Here Brooks is like a great Greek or Latin Rhetor whose goal is to teach us how not to fear.

Worst-Case Prep
But World War Z offers something that antique apocalyptic lit did not: real strategic analysis. The heart of the novel is a virtual primer on net assessment: identifying the actual reality in the midst of hopes and fears. How do you assess something unthinkable? The real race in the story is not about defeating zombies, it is the race to adapt--to see reality as it really is.

At its most passionate, World War Z indicts the atrophy into which U.S. strategic thinking has fallen. Not having won a war since 1945, staggering from one failed enterprise after another, the fabled American war machine has nevertheless continued boasting through the decades. Brooks takes on the mindset responsible for this tortuous state of denial.

Deliciously, he does so through the vehicle of zombies, in a way George Romero never attempted once in the 40 years of his Living Dead franchise.

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A fan illustration of the "Battle of Yonkers." (Daniel LuVisi)

So when the U.S. military tries to stop the undead onslaught at the end of the "great panic," it chooses to fight the war it likes, and make the enemy fight the way we like. The result is the extravagant debacle called the "Battle of Yonkers," where the American Way of War is crushed in open battle:

Perfect name, "Shock and Awe"! But What if the enemy can't be shocked and awed? Not just won't, but biologically can't! That's what happened that day outside New York City, that's the failure that almost lost us the whole damn war. Yonkers was supposed to be the day we restored confidence to the American people, instead we practically told them to kiss their ass goodbye.

After 9/11, our state fought the war it desired, and has since refused to face how and what it has lost. Brooks shows us how this leads to the near-extinction of humanity. His moral: Just because we choose a war, fight it the way we want, lose it, and then move on like nothing happened, does not mean that such strategic narcissism will not, someday, have terrible consequences.

The zombie virus makes us fight the war they want, and critical time is lost while we struggle to make the necessary recognition. Only the prospect of extinction opens our eyes.

What better way to get our attention? Nothing clears the mind better than fighting on Sun Tzu's "death ground." And we have been there, at Pinnacle Point, during the Black Death, and in World War II. We don't need zombies to tell us this, but zombies are there to remind us when nothing else can.

Destiny's Choice
For we "exceptional" Americans, Brooks offers a final literary service, like Tolstoy to his Russia: The gift of prospective national renewal. World War Z shows us nothing less than how a corrupted nation can find itself again and redeem humanity.

Like Tolstoy, the main purpose of World War Z is the celebration and reinforcement of collective meaning and belief. Tolstoy was building a narrative of Russian identity that would transcend the venality and ruling impoverishments of his time. He hoped it would show the way to something true and beautiful for all Russians.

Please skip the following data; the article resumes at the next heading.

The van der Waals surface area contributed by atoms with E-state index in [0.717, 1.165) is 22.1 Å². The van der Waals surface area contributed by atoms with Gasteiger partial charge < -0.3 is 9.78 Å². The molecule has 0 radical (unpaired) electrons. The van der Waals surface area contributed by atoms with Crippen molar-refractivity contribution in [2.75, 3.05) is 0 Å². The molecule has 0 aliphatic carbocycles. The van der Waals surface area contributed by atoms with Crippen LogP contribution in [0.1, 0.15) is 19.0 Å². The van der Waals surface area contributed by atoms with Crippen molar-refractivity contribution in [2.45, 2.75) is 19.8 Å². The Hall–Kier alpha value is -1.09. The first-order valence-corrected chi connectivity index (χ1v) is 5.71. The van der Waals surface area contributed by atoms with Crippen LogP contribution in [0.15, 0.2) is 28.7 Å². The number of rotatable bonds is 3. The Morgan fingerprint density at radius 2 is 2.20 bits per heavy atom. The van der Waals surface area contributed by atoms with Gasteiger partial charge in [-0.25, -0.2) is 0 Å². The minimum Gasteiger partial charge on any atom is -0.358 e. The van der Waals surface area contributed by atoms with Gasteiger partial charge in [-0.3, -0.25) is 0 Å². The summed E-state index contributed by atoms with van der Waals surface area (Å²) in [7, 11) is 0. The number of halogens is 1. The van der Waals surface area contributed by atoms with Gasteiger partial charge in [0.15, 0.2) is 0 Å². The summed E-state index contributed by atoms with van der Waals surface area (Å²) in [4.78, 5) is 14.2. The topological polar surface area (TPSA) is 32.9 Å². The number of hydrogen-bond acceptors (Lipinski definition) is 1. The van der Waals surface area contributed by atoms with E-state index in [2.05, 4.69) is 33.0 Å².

Max Brooks does this for us in World War Z, offering a believable path to reclaiming ourselves. For Americans this path has always been about sacrifice and the rediscovery of civic virtue. At novel's end, those remaining Americans, whose way of life is now back to something like 1920, are yet better Americans for their privation and sacrifice.

But most important, the Americans in World War Z have cast off their former narcissism, today's it's-all-about-me mentality. The faux elective wars and their remorseless cheerleading too are over.

But how do we get there? Here Brooks reminds us that there is no escaping American altruism. Yes, nations have interests, and we can boast endlessly about being the world's last best hope. But in the end we have to really come through. America saves the world. Period. If America does not--if someday it cannot--then there will be no salvation. Truth is seldom so stark as to offer only one path:

The lies of the past were gone now and the truth was everywhere, shambling down their streets, crashing through their doors, clawing at their throats ... The truth was that we were standing at what might be the twilight of our species ...

At the decisive moment there is a United Nations conference in Honolulu, aboard the hulk of the old carrier U.S.S. Saratoga. The president of the United States rises to offer humanity its mission, and its necessary future:

The living dead had taken more from us than land and loved ones. They'd robbed us of our confidence as the planet's dominant life-form. We were a shaken, broken species, driven to the edge of extinction ... Was this the legacy we would leave to our children? What kind of world would they rebuild? Would they rebuild at all? And what if that future saw another rise of the living dead? Would our descendents rise to meet them in battle, or simply crumple in meek surrender and accept what they believe to be their inevitable extinction? For this reason alone, we had to reclaim our planet. We had prove to ourselves that we could do it, and leave that proof as this war's greatest monument.

When the final vote is taken, and when "for us, our countries, our children the choice had been made: attack"--we see clearly not only the narrative Americans yearn for, but also the nation we need to be.

Presented by

Michael Vlahos is a professor in the Strategy and Policy Department at the U.S. Naval War College and an adjunct professor at Johns Hopkins' Zanvyl Krieger School of Arts and Sciences. He is the author of the forthcoming book, Counterterrorism, American Exceptionalism, and Retributive Justice.